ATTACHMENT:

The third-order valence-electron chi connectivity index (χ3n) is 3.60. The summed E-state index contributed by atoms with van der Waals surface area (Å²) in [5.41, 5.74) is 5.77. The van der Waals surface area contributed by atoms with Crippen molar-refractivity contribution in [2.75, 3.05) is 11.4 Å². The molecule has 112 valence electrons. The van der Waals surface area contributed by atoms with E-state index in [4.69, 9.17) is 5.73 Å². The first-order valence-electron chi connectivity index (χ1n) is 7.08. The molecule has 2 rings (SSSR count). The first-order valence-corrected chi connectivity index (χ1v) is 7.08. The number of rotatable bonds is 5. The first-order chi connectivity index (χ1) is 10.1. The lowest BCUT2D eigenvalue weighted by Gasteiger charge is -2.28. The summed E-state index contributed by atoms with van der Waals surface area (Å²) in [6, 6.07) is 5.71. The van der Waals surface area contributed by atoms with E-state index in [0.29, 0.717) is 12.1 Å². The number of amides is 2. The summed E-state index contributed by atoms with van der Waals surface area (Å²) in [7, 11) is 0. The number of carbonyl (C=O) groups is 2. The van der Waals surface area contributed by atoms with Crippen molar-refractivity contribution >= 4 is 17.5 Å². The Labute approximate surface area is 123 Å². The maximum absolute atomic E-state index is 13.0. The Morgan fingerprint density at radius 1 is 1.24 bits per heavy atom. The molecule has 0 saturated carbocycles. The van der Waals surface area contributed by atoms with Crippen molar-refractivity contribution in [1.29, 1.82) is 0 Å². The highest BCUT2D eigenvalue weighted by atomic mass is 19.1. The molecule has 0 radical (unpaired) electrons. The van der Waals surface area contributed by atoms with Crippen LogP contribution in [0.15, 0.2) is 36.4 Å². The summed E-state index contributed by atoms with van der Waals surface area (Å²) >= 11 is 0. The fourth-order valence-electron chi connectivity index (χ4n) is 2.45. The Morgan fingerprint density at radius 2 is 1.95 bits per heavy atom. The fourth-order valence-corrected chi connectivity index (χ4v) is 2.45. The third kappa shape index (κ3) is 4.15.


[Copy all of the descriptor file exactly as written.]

The third-order valence-electron chi connectivity index (χ3n) is 3.60. The summed E-state index contributed by atoms with van der Waals surface area (Å²) in [5.41, 5.74) is 5.77. The van der Waals surface area contributed by atoms with Crippen molar-refractivity contribution in [2.75, 3.05) is 11.4 Å². The molecule has 112 valence electrons. The van der Waals surface area contributed by atoms with E-state index in [4.69, 9.17) is 5.73 Å². The first-order valence-electron chi connectivity index (χ1n) is 7.08. The molecule has 2 rings (SSSR count). The first-order valence-corrected chi connectivity index (χ1v) is 7.08. The number of rotatable bonds is 5. The first-order chi connectivity index (χ1) is 10.1. The lowest BCUT2D eigenvalue weighted by Gasteiger charge is -2.28. The summed E-state index contributed by atoms with van der Waals surface area (Å²) in [6, 6.07) is 5.71. The van der Waals surface area contributed by atoms with E-state index in [0.29, 0.717) is 12.1 Å². The number of amides is 2. The summed E-state index contributed by atoms with van der Waals surface area (Å²) in [7, 11) is 0. The number of carbonyl (C=O) groups is 2. The van der Waals surface area contributed by atoms with Crippen molar-refractivity contribution >= 4 is 17.5 Å². The Labute approximate surface area is 123 Å². The maximum absolute atomic E-state index is 13.0. The Morgan fingerprint density at radius 1 is 1.24 bits per heavy atom. The molecule has 0 saturated carbocycles. The van der Waals surface area contributed by atoms with Crippen molar-refractivity contribution in [1.29, 1.82) is 0 Å². The highest BCUT2D eigenvalue weighted by atomic mass is 19.1. The molecule has 0 radical (unpaired) electrons. The van der Waals surface area contributed by atoms with Crippen LogP contribution in [0.15, 0.2) is 36.4 Å². The summed E-state index contributed by atoms with van der Waals surface area (Å²) >= 11 is 0. The fourth-order valence-electron chi connectivity index (χ4n) is 2.45. The Morgan fingerprint density at radius 2 is 1.95 bits per heavy atom. The fourth-order valence-corrected chi connectivity index (χ4v) is 2.45. The third kappa shape index (κ3) is 4.15.